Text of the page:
4 Ways To Switch From Out-Of-State To In-State Tuition

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Dog jumping through hoop.

Want to qualify for in-state tuition? Prepare to jump through a few hoops first.

I was once an out-of-stater at the University of Colorado. Back then, out-of-state tuition was less than $10,000 per year—or about one-third of what it costs now.

Even though college was much cheaper then, I always felt a little guilty for not taking a year off in the middle to establish residency for tuition purposes. Some of my friends did this, because their parents weren’t able to help with tuition.

Have you thought about trying to qualify for in-state tuition? Doing so could save you and your parents some significant money. However, this is not an easy process …


In most cases, qualifying as an in-state resident can be extremely difficult. The requirements vary state by state, and in some cases, colleges and universities have their own criteria. So, if you decide to try to qualify, check the requirements of your specific college or university and plan ahead. Most states require you be a legal resident for at least 12 months—and a lot is required to do just that.

However, if you are willing to give this a shot (and jump through some hoops), here are four ways that could help you do it.

1. Grow Up

One way to build your case for in-state residency is to wait until you are older to complete your education. The overall classification requirements are lower for older, independent students. However, in some states, you need to be at least 24 years old to fall into this category

So, that begs the question of whether taking time off from your education makes sense for you. Take a hard look at yourself and determine if you can take time off and be confident that you will finish your education later on. If so, this option could work for you. (Plus, you could work during the time off, helping you save more for your future, lower tuition bill.)

2. Make A Personal Emancipation Proclamation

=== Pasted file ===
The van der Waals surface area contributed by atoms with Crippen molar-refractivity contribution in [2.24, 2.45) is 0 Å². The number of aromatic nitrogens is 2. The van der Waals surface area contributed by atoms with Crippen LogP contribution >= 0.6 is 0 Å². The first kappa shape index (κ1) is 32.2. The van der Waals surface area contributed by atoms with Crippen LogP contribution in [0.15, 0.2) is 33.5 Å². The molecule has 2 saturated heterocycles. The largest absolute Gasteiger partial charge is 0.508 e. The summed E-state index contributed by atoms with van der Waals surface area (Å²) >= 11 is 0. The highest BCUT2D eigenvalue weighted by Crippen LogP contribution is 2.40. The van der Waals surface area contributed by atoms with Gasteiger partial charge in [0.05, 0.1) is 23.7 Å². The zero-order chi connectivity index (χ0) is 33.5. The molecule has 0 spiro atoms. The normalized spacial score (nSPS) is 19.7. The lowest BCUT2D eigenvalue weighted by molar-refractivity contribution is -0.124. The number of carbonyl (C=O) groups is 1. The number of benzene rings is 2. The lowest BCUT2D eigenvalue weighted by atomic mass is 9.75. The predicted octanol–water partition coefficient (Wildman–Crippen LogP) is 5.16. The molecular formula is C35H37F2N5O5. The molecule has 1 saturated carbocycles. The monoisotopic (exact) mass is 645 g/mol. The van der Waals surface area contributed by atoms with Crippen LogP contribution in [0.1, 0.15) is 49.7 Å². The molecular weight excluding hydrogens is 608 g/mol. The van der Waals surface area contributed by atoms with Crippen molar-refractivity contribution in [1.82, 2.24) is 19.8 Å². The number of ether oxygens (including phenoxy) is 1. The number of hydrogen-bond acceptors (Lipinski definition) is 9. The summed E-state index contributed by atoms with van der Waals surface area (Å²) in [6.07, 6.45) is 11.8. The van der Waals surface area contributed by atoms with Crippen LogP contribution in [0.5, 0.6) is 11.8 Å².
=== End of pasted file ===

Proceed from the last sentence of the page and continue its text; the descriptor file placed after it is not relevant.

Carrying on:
If you don’t want to wait until you reach the minimum age required by the state or college, you might be able to go through a process of emancipation from your parents. It’s not easy to establish emancipation: If you get any financial support from your parents, you will probably not qualify. You need to demonstrate that you are the sole person paying for your tuition, rent, food, medical care, car expenses—you get the picture.

Also, if you are lucky enough to have received monetary assets like a trust fund or loan, this will likely  go against you in this process. It will also matter when these gifts were given to you.

3. Say “I Do”

Married students may have an easier time than singles in the in-state residency qualification process; however, getting hitched is definitely not a recommended strategy for reducing tuition costs! Still, if you plan to get married in the near future, you may want to find out how this could impact your classification as an in-state resident.

4. Bring Your Parent to College!

OK, I’m not seriously recommending you ask your dad or mom to enroll in your college. However, there are specific rules that could go in your favor, if you are a dependent student and one of your parents moves to the state of your school.

Among other criteria, your in-state parent would need to reside in the state for a specified period of time prior to you obtaining in-state status. They’d also need to show they are your major source of financial support (i.e., that it’s not coming from your other, out-of-state parent).

Much Evidence Required

If you haven’t been scared off yet, here are a few things you will most likely need to do to prove your new residency—no matter your age, dependency, or marital status:

  • Complete your state and federal taxes with a permanent in-state address
  • Register to vote and for the armed services in your adopted state
  • Get a local driver’s license and in-state car registration
  • Show lease agreements or in-state home ownership
  • Prove that your residency in the state is for something other than just education (this one is key)

At the end of the day, gaining in-state status is a long process that is not feasible for every student. But if you are intending to make your college state your long-term, permanent residence, and you and your parents are able to demonstrate the required documents and relevant actions, it could mean thousands in savings on the cost of your education.

Did you go from being an out-of-state college student to gaining in-state residency status? Let us know how you accomplished this in the comments.

(Photo: skycaptaintwo)

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